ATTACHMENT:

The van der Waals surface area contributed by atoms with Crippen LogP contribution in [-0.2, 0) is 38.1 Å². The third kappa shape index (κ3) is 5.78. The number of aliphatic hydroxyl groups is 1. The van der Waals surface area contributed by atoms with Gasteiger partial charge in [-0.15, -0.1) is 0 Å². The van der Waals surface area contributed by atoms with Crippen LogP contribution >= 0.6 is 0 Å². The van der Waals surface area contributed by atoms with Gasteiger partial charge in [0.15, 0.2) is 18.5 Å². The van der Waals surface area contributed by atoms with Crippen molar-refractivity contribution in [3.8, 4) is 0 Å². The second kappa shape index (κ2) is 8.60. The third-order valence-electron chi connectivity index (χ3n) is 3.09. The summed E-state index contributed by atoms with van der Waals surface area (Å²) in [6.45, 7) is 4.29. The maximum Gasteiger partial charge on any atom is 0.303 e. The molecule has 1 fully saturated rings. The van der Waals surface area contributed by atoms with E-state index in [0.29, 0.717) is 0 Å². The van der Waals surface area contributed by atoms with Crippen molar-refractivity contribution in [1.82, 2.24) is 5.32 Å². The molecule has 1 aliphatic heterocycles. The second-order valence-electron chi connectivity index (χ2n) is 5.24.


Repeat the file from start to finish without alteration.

The van der Waals surface area contributed by atoms with Crippen LogP contribution in [-0.2, 0) is 38.1 Å². The third kappa shape index (κ3) is 5.78. The number of aliphatic hydroxyl groups is 1. The van der Waals surface area contributed by atoms with Gasteiger partial charge in [-0.15, -0.1) is 0 Å². The van der Waals surface area contributed by atoms with Crippen LogP contribution >= 0.6 is 0 Å². The van der Waals surface area contributed by atoms with Gasteiger partial charge in [0.15, 0.2) is 18.5 Å². The van der Waals surface area contributed by atoms with Crippen molar-refractivity contribution in [3.8, 4) is 0 Å². The second kappa shape index (κ2) is 8.60. The third-order valence-electron chi connectivity index (χ3n) is 3.09. The summed E-state index contributed by atoms with van der Waals surface area (Å²) in [6.45, 7) is 4.29. The maximum Gasteiger partial charge on any atom is 0.303 e. The molecule has 1 fully saturated rings. The van der Waals surface area contributed by atoms with E-state index in [0.29, 0.717) is 0 Å². The van der Waals surface area contributed by atoms with Crippen molar-refractivity contribution in [1.82, 2.24) is 5.32 Å². The molecule has 1 aliphatic heterocycles. The second-order valence-electron chi connectivity index (χ2n) is 5.24.